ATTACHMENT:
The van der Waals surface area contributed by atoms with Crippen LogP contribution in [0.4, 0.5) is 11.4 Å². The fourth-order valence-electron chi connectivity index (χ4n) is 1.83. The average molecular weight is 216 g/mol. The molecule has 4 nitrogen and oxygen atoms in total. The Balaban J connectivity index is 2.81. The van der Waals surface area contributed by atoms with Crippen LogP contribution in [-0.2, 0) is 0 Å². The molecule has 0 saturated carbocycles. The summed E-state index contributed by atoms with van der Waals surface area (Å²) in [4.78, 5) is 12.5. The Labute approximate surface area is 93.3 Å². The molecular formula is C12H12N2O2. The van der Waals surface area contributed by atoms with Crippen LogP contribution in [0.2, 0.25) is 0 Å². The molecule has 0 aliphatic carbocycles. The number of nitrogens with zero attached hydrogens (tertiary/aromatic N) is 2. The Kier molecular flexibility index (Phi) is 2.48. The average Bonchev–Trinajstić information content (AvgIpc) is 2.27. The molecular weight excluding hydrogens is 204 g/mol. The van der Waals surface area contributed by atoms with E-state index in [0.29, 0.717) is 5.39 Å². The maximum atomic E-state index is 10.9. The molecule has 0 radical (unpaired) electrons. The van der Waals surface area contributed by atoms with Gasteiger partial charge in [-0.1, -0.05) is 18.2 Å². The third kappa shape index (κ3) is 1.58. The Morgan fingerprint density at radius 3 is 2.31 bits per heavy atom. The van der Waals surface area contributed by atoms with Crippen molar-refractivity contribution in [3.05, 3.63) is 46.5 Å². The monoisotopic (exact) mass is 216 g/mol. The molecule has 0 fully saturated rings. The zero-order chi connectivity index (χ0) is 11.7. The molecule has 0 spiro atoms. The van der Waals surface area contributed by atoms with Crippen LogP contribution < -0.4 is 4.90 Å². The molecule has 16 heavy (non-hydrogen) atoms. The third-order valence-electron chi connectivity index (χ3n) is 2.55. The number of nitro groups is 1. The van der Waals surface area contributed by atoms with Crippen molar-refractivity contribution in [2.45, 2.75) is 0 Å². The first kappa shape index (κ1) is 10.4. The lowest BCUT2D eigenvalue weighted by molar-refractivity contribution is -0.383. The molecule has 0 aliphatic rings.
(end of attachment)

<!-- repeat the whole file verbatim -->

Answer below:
The van der Waals surface area contributed by atoms with Crippen LogP contribution in [0.4, 0.5) is 11.4 Å². The fourth-order valence-electron chi connectivity index (χ4n) is 1.83. The average molecular weight is 216 g/mol. The molecule has 4 nitrogen and oxygen atoms in total. The Balaban J connectivity index is 2.81. The van der Waals surface area contributed by atoms with Crippen LogP contribution in [-0.2, 0) is 0 Å². The molecule has 0 saturated carbocycles. The summed E-state index contributed by atoms with van der Waals surface area (Å²) in [4.78, 5) is 12.5. The Labute approximate surface area is 93.3 Å². The molecular formula is C12H12N2O2. The van der Waals surface area contributed by atoms with Crippen LogP contribution in [0.2, 0.25) is 0 Å². The molecule has 0 aliphatic carbocycles. The number of nitrogens with zero attached hydrogens (tertiary/aromatic N) is 2. The Kier molecular flexibility index (Phi) is 2.48. The average Bonchev–Trinajstić information content (AvgIpc) is 2.27. The molecular weight excluding hydrogens is 204 g/mol. The van der Waals surface area contributed by atoms with E-state index in [0.29, 0.717) is 5.39 Å². The maximum atomic E-state index is 10.9. The molecule has 0 radical (unpaired) electrons. The van der Waals surface area contributed by atoms with Gasteiger partial charge in [-0.1, -0.05) is 18.2 Å². The third kappa shape index (κ3) is 1.58. The Morgan fingerprint density at radius 3 is 2.31 bits per heavy atom. The van der Waals surface area contributed by atoms with Crippen molar-refractivity contribution in [3.05, 3.63) is 46.5 Å². The monoisotopic (exact) mass is 216 g/mol. The molecule has 0 fully saturated rings. The zero-order chi connectivity index (χ0) is 11.7. The molecule has 0 spiro atoms. The van der Waals surface area contributed by atoms with Crippen LogP contribution < -0.4 is 4.90 Å². The molecule has 16 heavy (non-hydrogen) atoms. The third-order valence-electron chi connectivity index (χ3n) is 2.55. The number of nitro groups is 1. The van der Waals surface area contributed by atoms with Crippen molar-refractivity contribution in [2.45, 2.75) is 0 Å². The first kappa shape index (κ1) is 10.4. The lowest BCUT2D eigenvalue weighted by molar-refractivity contribution is -0.383. The molecule has 0 aliphatic rings.